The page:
Statewide support for Olympic bid hits new low, poll says

Massachusetts voters continue to oppose by a significant margin Boston’s bid for the 2024 Summer Olympics, according to a new poll that found support for the bid has hit a new low.

The WBUR poll indicated that 49 percent of voters statewide oppose bringing the Olympics to Boston in 2024 and 39 percent support the effort — the lowest level of any statewide poll so far, according to Steve Koczela, the MassINC pollster who took the radio station’s survey.

The anemic results suggest the community meetings, athlete endorsements, and other efforts by Olympic organizers to regain public confidence have not yet succeeded. But there was one bright spot for Olympic organizers in the survey.


If Olympic venues were spread across Massachusetts, the poll found that support for the bid would rise, with 51 percent of voters statewide backing the effort and 37 percent opposed to it.

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Boston 2024, the bid committee, has said it is planning to move some venues to other locations across the state, but will keep most of them in Boston, when it releases a revamped version of its bid by June 30.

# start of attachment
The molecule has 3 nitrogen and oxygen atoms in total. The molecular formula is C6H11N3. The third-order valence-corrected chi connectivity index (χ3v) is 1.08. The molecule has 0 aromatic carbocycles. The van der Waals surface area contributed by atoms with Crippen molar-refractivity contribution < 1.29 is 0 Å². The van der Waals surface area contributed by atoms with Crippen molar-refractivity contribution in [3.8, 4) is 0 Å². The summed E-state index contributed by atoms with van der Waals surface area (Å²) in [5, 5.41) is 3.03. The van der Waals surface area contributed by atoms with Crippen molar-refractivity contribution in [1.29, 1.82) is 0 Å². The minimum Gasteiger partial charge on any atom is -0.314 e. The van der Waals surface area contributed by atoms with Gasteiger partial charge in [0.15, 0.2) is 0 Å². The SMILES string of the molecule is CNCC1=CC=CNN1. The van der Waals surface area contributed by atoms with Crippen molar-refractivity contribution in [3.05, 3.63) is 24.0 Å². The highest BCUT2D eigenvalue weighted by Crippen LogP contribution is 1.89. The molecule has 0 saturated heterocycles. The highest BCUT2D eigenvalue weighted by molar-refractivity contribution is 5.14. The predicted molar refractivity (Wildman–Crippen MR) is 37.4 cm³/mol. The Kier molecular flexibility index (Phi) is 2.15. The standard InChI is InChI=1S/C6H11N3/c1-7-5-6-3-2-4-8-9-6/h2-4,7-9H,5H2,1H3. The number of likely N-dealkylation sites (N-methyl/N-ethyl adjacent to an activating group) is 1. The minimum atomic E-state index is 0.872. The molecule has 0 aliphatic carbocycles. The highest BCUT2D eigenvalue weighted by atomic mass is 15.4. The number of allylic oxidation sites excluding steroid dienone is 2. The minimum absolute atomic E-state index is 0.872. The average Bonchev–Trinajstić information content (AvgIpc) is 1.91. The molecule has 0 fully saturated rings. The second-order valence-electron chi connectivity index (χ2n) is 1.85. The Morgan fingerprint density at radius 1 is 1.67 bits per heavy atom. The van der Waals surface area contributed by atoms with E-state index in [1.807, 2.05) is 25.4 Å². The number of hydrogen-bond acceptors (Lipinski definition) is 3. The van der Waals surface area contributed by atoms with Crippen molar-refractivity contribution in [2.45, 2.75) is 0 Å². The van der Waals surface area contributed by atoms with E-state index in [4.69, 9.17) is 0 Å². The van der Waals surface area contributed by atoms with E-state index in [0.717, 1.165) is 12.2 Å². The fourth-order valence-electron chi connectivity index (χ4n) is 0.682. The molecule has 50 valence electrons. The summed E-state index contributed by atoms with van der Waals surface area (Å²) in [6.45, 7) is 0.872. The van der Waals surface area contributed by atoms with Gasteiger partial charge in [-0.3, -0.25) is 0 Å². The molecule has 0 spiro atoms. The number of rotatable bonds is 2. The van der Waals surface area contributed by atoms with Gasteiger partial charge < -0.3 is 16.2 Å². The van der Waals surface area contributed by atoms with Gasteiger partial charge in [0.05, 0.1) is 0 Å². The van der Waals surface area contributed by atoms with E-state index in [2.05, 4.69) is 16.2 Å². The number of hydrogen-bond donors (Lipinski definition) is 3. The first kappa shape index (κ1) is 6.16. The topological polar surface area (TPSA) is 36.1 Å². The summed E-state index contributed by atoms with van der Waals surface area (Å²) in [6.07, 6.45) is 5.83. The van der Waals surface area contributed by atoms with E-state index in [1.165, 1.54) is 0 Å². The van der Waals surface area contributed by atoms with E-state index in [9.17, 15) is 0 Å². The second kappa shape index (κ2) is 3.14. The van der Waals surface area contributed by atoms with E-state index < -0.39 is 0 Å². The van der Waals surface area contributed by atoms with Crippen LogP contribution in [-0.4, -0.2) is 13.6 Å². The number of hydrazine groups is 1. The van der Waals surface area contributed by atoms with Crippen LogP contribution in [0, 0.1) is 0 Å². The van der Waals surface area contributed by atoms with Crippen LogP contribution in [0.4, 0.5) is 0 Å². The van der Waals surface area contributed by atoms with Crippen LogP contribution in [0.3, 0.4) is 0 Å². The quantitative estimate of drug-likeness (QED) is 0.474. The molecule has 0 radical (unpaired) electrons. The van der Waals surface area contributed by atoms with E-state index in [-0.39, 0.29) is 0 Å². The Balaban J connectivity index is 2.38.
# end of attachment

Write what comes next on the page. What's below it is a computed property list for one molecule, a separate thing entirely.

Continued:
Earlier this month, it announced that one event, sailing, would be relocated from Boston Harbor to Buzzards Bay off the coast of New Bedford.

Erin Murphy, chief operating officer of Boston 2024, expressed confidence that support for the bid would grow once the public sees more details about the committee's plan for a privately financed Games that “will bring the significant and lasting economic benefits and have a positive impact on affordable housing, transportation, and public infrastructure.”

“Today’s poll shows support growing if some venues are placed across the state, which Boston 2024 has already started with last week’s announcement of sailing in New Bedford,” she said in a statement.


Koczela said the overall drop in support is significant because it shows that public backing for the bid has not rebounded, even as the massive winter snowstorms — which Boston 2024 initially blamed for its poor poll numbers — have been replaced by summer sunshine.

He said the weak support may also reflect the disclosure earlier this month of the complete Olympic bid book, which revealed that Boston 2024 had privately suggested using public financing for land and infrastructure costs at the Olympic stadium in South Boston.

Koczela said the revelation played into fears that Boston 2024 has hidden some aspects of its plan from the public.

The poll was based on a live telephone survey of 502 registered voters in Massachusetts who were interviewed between June 4 and June 6. The margin of error was plus or minus 4.4 percentage points.

Michael Levenson can be reached at Follow him on Twitter @mlevenson.